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The tests were inconclusive. The next stop was September 24th with Dr. Ellen Foster at the Animal Hospital of Hinesburg to get a cardiac ultrasound, which had already been scheduled because of a suspected heart murmur found at his annual check-up. This was even more necessary now in determining his fitness for a serious surgery. Dr. Foster would also be able to do a better aspirate and a full fungal panel, if that was the course she chose. Luckily, the murmur was considered to be minor and not medically relevant, his heart was basically normal. She did the fungal panels but thought it best not to stress him out with the aspirate till we had the results. And we waited.

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The fungals came back negative and we were referred to Dr. Paul Howard at the Vermont Veterinary Surgical Center, the same vet who had seen Claude during his mysterious illness. I trusted and liked him already, which helped since he was about to have a very hard conversation with me. On October 3rd, Dr. Howard examined the x-rays and his leg, which was terribly swollen. It was his opinion that our best option was amputation, even without further testing. With the weakness in the bone, Harold was at a better than 50% risk of breaking it right in half doing normal cat things. If he did break it, there wasn’t enough bone density to secure a plate to the bone for repair, so the outcome would be amputation anyway.

All roads led to amputation. I felt terrible, I didn’t know whether it was the right thing to do. I wondered at turns, was choosing to save my cat or mutilating him? Was I selfishly doing it for me because I couldn’t face the grief of losing him, or was I doing it for him because it wasn’t his time to go? Harold is old, 13-15, was this a cruel thing to do to him at this age, especially if the prognosis turned out to be very poor? The vet said two helpful things: “old age is not a disease” and “if it’s worth it to you, then it’s worth it.” I was devastated, I started to cry, so he took me in the back and showed me another one of his patients.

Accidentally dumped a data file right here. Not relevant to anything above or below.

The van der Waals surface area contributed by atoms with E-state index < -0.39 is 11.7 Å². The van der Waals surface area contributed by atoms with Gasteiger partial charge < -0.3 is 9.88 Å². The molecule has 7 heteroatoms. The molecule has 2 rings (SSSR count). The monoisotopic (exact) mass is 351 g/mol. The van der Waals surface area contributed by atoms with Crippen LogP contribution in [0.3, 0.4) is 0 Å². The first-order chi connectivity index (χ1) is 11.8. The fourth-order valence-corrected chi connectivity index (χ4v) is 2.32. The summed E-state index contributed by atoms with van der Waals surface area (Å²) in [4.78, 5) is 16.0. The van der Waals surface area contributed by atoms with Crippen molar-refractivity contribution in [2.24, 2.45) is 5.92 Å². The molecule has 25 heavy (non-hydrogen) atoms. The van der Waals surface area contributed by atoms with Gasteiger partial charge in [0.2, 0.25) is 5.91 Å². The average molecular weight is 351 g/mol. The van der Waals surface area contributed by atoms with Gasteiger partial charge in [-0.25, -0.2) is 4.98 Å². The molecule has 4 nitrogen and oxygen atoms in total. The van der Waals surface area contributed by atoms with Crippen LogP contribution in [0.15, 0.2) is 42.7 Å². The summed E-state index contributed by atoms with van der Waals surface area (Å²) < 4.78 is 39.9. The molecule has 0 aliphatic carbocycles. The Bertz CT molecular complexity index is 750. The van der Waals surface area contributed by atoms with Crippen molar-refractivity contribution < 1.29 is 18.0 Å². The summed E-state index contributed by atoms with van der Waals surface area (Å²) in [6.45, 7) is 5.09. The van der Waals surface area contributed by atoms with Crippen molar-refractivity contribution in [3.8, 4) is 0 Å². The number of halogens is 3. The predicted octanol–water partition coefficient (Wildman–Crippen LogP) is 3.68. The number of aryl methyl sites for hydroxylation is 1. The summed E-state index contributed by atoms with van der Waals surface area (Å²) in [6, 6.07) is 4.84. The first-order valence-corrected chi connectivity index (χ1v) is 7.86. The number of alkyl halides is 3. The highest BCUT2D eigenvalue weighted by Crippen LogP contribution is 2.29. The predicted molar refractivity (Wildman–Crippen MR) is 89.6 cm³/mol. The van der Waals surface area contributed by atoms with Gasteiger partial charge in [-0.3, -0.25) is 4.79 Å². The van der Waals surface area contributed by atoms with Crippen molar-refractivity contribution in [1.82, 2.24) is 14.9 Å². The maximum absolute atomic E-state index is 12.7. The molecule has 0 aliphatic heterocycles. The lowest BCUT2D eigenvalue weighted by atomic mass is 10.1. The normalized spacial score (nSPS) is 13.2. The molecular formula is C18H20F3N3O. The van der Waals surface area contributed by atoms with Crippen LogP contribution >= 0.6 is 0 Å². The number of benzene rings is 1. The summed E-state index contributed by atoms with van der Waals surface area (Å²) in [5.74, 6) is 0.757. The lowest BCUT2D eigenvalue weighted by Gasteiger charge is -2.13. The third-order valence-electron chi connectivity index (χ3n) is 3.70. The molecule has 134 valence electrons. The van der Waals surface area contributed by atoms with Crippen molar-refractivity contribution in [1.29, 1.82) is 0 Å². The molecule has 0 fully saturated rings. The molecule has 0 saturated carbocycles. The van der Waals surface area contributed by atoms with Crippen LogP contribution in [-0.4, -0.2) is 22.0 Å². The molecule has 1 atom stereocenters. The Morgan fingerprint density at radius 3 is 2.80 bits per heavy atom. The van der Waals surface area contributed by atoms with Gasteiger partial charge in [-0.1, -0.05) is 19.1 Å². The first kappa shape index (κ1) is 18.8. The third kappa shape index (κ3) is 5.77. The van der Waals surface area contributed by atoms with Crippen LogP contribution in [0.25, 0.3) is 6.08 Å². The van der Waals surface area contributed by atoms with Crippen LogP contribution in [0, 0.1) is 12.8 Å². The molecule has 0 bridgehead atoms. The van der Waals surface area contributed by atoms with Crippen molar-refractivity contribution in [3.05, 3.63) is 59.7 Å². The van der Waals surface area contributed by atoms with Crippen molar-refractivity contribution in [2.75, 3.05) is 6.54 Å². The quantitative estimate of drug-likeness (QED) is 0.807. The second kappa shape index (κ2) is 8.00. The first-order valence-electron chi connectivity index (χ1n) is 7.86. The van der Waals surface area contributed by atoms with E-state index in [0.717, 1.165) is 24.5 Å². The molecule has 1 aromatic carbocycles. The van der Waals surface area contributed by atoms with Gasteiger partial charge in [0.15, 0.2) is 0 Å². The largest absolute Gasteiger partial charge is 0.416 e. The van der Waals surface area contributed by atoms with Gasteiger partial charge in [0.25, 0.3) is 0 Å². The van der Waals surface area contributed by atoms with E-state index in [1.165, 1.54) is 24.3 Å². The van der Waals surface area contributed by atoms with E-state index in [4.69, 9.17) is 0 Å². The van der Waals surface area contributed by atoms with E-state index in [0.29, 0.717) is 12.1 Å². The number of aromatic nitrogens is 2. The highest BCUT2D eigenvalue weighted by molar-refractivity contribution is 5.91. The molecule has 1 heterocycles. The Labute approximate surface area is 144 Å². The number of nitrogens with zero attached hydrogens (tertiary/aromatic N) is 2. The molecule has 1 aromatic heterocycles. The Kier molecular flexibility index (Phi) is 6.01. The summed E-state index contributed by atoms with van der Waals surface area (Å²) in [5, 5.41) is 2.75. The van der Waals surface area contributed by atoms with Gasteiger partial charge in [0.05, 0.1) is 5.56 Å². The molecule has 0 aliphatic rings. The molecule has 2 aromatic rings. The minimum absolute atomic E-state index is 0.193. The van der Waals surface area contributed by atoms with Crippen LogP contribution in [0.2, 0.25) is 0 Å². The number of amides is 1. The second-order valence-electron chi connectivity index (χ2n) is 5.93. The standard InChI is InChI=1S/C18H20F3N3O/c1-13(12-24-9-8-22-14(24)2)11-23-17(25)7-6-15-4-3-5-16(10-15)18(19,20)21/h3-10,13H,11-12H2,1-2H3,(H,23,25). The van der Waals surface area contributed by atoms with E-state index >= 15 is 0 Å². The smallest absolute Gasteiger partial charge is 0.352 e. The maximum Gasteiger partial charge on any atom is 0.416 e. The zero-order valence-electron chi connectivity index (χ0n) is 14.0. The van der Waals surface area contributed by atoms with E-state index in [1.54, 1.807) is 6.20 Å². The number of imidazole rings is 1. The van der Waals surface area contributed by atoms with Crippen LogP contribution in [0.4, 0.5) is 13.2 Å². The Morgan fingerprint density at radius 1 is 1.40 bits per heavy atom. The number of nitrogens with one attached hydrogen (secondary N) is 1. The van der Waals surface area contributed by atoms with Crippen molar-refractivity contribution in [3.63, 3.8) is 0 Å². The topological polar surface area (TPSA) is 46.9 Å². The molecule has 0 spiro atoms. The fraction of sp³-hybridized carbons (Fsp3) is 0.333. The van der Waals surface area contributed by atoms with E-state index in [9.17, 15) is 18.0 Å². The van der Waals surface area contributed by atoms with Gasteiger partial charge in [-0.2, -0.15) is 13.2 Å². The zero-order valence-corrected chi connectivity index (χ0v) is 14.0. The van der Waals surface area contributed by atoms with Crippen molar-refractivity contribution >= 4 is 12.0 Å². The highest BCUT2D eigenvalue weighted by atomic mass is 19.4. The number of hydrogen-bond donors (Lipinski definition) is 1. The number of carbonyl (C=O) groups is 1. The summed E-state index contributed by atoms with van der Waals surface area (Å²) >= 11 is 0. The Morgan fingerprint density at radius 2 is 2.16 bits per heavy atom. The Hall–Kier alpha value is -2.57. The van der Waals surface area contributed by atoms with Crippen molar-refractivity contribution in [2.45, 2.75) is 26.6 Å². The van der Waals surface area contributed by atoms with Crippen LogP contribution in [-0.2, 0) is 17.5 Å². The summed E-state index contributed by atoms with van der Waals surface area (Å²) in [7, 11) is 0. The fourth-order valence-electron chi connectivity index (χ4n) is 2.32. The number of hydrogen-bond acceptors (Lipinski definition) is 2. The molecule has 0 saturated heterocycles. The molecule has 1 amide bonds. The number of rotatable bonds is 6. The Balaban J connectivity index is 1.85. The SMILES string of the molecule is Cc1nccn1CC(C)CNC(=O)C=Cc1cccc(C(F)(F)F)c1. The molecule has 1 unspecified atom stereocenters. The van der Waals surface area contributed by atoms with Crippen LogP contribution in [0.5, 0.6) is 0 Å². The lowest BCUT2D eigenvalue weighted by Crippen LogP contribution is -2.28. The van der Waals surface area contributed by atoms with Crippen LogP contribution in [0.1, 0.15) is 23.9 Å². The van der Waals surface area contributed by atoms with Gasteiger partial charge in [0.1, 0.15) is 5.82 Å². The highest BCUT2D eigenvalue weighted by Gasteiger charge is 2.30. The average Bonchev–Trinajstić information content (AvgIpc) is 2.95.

It was a young cat who had a double amputation of her rear limbs, which had been unusable since she was a kitten. He took her out and set her on the floor. Less than twelve hours after surgery, she was scooting around lightning fast, meowing and happy, like nothing had happened. It was just the thing I needed to see to give me the courage to move forward. We scheduled him for limb amputation On October 8th,  the first available opening.


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4 Responses to “All Roads Lead to Amputation”

  1.   jerry Says:

    Wow you guys, thank you for sharing such fantastic information about feline amputation here. So many folks look to hear about others’ experiences with it, and it’s so helpful to have these details for them.

    You are very astute and educated pawrents, what a lucky pack to have you.

    Hugs to you all!